We fight to improve the lives
of everyone affected by epilepsy

Sammy Rose

I cannot really remember a time when I didn't have epilepsy. I started having seizures when I was 5, partial seizures which were pretty unpredictable. But it was part of my 'normal'. I did everything that a young boy would do, including going on school trips and completing my Duke of Edinburgh silver award. 

I had seizures every night and when I woke up or if I was very tired. My seizures were mainly connected to sleep, and excess stress also seemed to exacerbate them. I took a wide variety of medicines over the years and was seizure-free for nearly two years. I started to come off my medications but my seizures started again. 

When I turned 18 my scans revealed I had Focal Cortical Dysplasia. We tried different medications but my epilepsy was drug resistant. I was having seizures every night and most mornings when I woke up.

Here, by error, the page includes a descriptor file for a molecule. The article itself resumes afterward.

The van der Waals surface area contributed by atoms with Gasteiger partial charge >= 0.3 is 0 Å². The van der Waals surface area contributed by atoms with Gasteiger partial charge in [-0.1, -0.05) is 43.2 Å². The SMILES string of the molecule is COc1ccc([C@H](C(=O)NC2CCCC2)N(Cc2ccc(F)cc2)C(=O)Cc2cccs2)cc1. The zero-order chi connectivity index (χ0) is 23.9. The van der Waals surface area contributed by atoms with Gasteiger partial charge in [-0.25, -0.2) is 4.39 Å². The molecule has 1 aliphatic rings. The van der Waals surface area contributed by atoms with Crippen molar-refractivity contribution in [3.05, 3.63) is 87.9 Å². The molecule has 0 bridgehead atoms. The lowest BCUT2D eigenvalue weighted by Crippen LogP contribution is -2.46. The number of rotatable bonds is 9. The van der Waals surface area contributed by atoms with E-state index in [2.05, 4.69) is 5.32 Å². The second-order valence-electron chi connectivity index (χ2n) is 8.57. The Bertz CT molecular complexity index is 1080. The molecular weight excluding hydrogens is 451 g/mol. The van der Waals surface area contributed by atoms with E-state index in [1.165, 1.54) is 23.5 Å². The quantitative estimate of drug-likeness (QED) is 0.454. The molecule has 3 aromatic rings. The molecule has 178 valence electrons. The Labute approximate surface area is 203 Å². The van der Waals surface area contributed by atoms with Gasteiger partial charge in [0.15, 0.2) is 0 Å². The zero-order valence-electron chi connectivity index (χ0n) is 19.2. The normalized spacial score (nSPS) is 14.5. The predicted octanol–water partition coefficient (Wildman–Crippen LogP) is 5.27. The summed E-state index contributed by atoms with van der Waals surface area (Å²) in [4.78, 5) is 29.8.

This is when my epilepsy impacted most on my life. In my second year at university it seemed to spiral out of control. I had extreme fatigue and missed early lectures as my nights were very disturbed by my seizures. I decided to take a break from university to try and get my epilepsy under control. But I had two tonic-clonic seizures and ended up in hospital for a week both times. I lost my driving licence, my independence and my confidence in some ways. My life was pretty much on hold and my epilepsy was not getting any better. 

Last year, I started to explore the idea of surgery with Mr Andrew McEvoy, my consultant neurosurgeon at the National Hospital in London. After a lot of careful consideration and research I decided to go ahead. In January, I had an awake craniotomy to remove the FCD. It was a very long surgery and I spent two weeks in hospital. So far, I have been seizure free - for the first time I can remember.

Sammy Rose
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